Marriage Equality at Hand in New Jersey

It's time for gay marriage advocates to declare victory in New Jersey. Today the New Jersey Supreme Court refused to stay the issuance of marriage licenses to same-sex couples while it weighs whether the state can continue to offer civil unions rather than full marriage equality. The court's decision means that marriages can start this coming Monday, Oct. 21. Although the case on the merits won't be decided until early next year, the court made abundantly clear that it's going to find that the state can no longer deny marriage licenses to same-sex couples. Expect other states with similar laws to follow, and quickly.

Some quick background on the situation in New Jersey: In 2006 the state Supreme Court held that denying same-sex couples the benefits of marriage was an unconstitutional denial of their right to equal protection under the law, but it left the remedy to the legislature. So the lawmakers decided to follow the lead of a few other states, permitting gay and lesbian couples to form civil unions with all the benefits of marriage, but not marriage itself.

This worked, sort of, as long as even married same-sex couples were denied federal benefits under the Defense of Marriage Act (DOMA). But once the U.S. Supreme Court threw out a key section of that law this past summer, the distinction between civil unions and marriages became stark: A number of federal agencies, notably including the Internal Revenue Service, have made clear that benefits will extend only to same-sex couples who are married, not to those in civil unions.

Lawyers for Gov. Chris Christie have argued that the state isn't acting to deny these couples equality but that it's federal "bureaucrats" who are doing so by refusing to see civil unions as the equivalent of marriage. But this argument didn't convince the New Jersey justices. In their unanimous opinion today, they plain didn't care that the state legislature hadn't acted to deny benefits; it's enough that the practical effect of the civil union law today is to deny the "full equality" that the court required back in 2006. It's noteworthy that the only two justices still on the court from 2006 (Albin and LaVecchia) joined the majority opinion then but now find that civil unions aren't sufficient.

Why does the refusal to grant the stay mean that victory on the merits is inevitable? There are two reasons. First, courts will generally stay a decision under appeal if the outcome is doubtful. That's been especially true in these gay marriage cases, because courts don't want to allow marriages to go forward only to be cast into doubt if the court ultimately decides against the couples seeking licenses. In the challenge to Proposition 8 (the California law that took away the right of same-sex couples to marry in that state), a stay was in effect during the entire pendency of the litigation; not until after the plaintiffs finally won at the Supreme Court were the licenses finally issued.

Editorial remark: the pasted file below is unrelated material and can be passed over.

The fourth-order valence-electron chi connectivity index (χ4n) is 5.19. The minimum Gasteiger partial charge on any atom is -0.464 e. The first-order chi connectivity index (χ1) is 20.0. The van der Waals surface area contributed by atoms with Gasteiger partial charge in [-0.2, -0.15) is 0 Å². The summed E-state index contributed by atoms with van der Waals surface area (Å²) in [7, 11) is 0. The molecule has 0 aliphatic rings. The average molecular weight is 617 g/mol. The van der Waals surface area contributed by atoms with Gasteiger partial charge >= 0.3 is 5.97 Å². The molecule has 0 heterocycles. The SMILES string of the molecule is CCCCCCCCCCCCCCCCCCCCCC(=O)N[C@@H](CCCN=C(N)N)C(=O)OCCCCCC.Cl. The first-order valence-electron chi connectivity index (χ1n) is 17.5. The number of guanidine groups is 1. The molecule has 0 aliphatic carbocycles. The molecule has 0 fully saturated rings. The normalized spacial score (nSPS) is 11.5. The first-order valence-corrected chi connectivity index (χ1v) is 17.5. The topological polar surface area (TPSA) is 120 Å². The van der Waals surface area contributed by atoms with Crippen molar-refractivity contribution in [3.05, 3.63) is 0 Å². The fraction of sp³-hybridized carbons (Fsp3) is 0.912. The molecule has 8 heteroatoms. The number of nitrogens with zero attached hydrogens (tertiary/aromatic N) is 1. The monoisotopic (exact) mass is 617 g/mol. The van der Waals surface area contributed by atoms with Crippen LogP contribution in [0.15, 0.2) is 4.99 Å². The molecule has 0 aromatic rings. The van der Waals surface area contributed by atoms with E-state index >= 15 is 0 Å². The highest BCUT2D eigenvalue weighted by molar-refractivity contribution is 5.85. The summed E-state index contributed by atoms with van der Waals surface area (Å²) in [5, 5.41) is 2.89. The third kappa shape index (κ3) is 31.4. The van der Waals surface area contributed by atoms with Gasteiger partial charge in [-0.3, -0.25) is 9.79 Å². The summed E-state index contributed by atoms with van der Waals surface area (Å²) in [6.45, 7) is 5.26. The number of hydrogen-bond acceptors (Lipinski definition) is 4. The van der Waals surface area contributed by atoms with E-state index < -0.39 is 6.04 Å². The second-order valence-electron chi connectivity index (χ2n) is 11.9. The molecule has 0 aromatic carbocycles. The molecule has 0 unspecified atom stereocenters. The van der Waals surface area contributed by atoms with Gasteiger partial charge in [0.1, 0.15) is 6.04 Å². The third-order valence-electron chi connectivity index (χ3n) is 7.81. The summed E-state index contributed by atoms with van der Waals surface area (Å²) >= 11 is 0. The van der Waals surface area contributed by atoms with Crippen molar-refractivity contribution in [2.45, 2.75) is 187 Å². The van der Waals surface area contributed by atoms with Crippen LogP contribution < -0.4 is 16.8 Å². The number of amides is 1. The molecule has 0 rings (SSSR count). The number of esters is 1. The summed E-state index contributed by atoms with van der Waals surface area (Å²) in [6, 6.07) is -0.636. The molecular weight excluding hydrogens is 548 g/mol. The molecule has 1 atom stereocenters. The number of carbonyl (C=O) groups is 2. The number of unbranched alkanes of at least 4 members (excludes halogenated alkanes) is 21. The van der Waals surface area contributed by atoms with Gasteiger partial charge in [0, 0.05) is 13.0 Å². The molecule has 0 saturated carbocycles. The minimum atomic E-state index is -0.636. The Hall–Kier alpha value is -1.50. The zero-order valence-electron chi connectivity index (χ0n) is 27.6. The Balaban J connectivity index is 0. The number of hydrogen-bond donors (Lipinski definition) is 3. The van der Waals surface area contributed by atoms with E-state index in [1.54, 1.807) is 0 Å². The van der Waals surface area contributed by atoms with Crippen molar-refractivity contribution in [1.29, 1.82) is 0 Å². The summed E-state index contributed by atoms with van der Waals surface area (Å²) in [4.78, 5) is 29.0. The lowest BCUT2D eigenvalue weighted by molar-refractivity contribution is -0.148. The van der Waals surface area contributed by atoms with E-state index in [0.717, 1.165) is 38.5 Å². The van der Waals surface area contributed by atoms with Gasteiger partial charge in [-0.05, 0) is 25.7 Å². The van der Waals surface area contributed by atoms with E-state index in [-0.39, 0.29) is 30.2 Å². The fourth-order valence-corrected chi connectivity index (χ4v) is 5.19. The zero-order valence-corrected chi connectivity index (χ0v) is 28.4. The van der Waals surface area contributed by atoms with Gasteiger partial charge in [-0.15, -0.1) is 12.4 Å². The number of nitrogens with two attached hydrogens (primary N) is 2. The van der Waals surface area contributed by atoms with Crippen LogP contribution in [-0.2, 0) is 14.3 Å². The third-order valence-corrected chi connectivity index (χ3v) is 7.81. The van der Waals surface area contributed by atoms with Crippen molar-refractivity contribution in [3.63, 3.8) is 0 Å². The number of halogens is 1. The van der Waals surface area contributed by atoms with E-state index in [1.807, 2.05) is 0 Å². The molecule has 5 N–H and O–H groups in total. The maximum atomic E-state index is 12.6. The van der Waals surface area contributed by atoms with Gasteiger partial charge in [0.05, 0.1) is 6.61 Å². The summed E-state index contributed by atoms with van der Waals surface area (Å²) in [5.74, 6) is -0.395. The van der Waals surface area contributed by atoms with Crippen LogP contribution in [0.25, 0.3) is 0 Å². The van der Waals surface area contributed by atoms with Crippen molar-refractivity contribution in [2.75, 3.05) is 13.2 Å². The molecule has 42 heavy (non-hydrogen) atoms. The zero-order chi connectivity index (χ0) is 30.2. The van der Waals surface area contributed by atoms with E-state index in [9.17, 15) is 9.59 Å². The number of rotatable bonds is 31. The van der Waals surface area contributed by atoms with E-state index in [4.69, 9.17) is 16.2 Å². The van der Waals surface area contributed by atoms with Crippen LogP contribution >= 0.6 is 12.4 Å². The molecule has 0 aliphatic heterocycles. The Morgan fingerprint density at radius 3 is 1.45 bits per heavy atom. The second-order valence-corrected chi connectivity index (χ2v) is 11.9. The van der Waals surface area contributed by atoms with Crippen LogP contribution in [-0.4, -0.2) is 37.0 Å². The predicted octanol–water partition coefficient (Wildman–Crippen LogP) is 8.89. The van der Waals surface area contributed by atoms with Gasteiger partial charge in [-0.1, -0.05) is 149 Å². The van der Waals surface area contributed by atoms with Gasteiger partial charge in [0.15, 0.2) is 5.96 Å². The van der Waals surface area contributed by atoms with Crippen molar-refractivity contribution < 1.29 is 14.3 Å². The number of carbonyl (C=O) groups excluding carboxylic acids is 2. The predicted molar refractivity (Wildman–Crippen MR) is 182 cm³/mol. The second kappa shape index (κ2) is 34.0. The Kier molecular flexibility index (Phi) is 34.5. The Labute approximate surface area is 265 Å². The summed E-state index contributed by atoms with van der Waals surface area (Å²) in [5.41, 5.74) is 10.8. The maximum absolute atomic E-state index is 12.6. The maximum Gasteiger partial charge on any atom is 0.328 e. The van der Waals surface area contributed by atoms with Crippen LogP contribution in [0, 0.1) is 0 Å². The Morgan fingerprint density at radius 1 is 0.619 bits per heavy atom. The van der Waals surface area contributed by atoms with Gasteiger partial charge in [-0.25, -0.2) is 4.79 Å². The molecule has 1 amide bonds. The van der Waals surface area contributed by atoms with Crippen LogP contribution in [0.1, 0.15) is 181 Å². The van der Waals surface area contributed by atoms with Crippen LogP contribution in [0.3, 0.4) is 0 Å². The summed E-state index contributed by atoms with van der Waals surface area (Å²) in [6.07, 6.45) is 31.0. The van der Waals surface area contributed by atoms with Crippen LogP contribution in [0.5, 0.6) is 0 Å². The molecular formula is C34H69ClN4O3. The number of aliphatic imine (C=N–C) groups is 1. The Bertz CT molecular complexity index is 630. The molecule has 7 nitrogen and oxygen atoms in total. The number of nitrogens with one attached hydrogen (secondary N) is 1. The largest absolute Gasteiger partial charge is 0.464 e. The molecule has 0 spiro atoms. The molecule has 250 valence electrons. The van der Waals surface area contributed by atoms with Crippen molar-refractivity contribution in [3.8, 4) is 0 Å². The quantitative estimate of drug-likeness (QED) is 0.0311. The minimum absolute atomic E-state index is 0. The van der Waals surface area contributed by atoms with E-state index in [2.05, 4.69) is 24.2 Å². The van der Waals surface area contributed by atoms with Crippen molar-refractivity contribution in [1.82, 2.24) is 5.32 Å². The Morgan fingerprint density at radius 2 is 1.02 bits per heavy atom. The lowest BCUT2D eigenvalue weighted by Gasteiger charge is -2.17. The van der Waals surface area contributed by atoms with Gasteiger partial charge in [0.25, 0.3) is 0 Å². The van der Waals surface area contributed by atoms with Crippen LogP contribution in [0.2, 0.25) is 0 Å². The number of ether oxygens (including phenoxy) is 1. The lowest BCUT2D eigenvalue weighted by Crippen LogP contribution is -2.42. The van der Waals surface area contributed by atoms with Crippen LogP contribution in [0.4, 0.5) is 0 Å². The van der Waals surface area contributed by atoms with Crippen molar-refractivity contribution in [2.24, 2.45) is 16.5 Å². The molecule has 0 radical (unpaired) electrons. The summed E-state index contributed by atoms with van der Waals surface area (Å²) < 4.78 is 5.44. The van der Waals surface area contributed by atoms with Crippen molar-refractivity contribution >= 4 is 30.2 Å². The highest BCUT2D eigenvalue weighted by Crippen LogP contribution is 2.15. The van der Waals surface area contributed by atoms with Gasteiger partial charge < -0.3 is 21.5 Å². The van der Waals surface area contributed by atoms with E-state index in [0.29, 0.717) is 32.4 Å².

Second, the New Jersey court used language in its decision that would cause even the most stouthearted of equality opponents to despair. In noting that the plaintiffs have a very strong chance of success on the merits (which, again, explains why the court isn't staying the lower court's decision), Chief Justice Rabner stated, "The State has advanced a number of arguments, but none of them overcome this reality: same-sex couples who cannot marry are not treated equally under the law today. The harm to them is real, not abstract or speculative."

At this point it seems that there's only one way to stop the New Jersey Supreme Court from issuing a final ruling in favor of the couples' equality: The New Jersey legislature might beat them to it. They have until the end of the year to gin up the votes needed to override Gov. Christie's veto of a marriage equality law passed last year.

What's going on in New Jersey can also be expected to fuel the conversion of civil unions to honest-to-gosh marriages in other states too. Similar suits are moving forward in Illinois and Hawaii, two other civil union states. As in New Jersey, the most interesting question now seems to be whether marriage equality will be achieved through legislation (there's a good chance in both states) or through the courts. But this much is clear: It's no longer possible to argue for the equality of the civil union.